Finally, be sure to have a game plan for the morning of the run. These things start early, so plan every step from waking and eating to getting to the start line in immaculate detail. If you’re using a race bag make sure to pack it carefully—again, lay everything out where you can see it—and label it as directed. Your race bib and timer chip are paramount concerns, and it’s always nice to remember to bring your shorts and shoes. Make sure that you are hydrated (your pee should be a pale yellow) but don’t go overboard and guzzle so much water on race morning (or during the run) that you become vulnerable to the dangerous condition known as hyponatremia.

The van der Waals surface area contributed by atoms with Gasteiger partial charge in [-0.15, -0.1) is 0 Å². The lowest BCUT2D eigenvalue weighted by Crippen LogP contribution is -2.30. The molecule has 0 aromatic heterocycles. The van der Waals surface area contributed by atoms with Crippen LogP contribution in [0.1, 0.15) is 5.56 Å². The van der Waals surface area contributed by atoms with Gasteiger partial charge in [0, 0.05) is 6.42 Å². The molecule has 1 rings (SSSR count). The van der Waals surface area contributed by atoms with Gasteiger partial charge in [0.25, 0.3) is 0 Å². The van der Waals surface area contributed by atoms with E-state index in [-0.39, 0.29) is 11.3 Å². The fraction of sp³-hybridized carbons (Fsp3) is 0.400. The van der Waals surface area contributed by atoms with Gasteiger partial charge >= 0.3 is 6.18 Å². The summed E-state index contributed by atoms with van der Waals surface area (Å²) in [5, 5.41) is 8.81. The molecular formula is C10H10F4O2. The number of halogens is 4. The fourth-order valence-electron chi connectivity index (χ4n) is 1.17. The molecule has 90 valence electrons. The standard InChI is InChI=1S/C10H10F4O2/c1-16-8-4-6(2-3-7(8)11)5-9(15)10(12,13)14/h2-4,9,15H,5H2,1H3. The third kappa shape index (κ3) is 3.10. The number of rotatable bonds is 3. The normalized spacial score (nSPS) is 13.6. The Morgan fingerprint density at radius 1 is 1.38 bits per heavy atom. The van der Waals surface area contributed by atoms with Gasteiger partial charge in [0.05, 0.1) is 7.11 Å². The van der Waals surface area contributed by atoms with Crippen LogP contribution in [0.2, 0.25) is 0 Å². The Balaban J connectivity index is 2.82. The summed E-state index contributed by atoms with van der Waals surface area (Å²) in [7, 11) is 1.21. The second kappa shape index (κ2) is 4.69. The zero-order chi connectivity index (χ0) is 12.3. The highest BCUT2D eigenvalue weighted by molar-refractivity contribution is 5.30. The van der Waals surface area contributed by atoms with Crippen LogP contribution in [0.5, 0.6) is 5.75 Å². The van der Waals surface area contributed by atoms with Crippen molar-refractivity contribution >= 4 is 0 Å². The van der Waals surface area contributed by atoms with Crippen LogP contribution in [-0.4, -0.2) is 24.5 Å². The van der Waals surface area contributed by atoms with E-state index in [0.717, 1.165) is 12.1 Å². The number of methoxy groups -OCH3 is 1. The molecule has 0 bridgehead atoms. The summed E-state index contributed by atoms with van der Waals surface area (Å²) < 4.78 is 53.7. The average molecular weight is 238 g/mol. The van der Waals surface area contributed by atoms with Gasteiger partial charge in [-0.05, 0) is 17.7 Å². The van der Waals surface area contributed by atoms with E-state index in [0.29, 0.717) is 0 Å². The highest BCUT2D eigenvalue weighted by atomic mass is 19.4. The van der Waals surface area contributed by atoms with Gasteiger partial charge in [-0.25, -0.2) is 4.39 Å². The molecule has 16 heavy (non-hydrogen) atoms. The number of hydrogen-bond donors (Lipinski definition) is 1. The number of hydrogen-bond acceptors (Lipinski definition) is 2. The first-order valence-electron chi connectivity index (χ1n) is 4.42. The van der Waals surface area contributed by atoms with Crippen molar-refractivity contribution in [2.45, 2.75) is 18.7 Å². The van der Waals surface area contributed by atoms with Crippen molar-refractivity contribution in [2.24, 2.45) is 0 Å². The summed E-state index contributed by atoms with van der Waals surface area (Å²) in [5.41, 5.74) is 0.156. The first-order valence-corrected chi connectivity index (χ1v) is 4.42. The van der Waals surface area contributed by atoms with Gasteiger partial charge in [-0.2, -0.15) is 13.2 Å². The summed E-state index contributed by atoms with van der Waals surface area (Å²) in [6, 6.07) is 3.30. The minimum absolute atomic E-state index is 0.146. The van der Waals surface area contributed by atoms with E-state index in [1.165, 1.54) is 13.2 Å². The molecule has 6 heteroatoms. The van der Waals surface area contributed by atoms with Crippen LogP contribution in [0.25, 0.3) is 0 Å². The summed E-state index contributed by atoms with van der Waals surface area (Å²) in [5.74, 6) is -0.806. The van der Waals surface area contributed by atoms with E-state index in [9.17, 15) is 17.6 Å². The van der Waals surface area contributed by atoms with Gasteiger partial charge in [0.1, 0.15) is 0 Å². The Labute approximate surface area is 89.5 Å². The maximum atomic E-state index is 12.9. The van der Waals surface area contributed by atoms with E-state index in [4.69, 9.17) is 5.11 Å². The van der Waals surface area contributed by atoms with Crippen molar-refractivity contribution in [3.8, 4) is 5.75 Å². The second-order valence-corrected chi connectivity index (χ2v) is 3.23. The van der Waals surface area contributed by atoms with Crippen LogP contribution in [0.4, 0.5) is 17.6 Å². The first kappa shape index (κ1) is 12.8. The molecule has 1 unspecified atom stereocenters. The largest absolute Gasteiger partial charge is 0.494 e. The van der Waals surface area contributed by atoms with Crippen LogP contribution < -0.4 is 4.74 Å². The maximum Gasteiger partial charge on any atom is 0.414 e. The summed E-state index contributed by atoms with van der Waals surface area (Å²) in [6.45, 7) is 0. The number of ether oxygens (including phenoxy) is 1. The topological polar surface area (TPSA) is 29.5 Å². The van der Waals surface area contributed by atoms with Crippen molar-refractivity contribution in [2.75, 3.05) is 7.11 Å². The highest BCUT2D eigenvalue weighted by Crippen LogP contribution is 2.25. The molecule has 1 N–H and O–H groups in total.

- Run for at least 15 minutes the day before your race
- Don’t overdo it at the race expo or with sightseeing—rest up and eat well
- On race day, make sure to get to the start line on time, with a carefully packed race bag
- Have a pacing strategy and stick to it; try hard and have fun!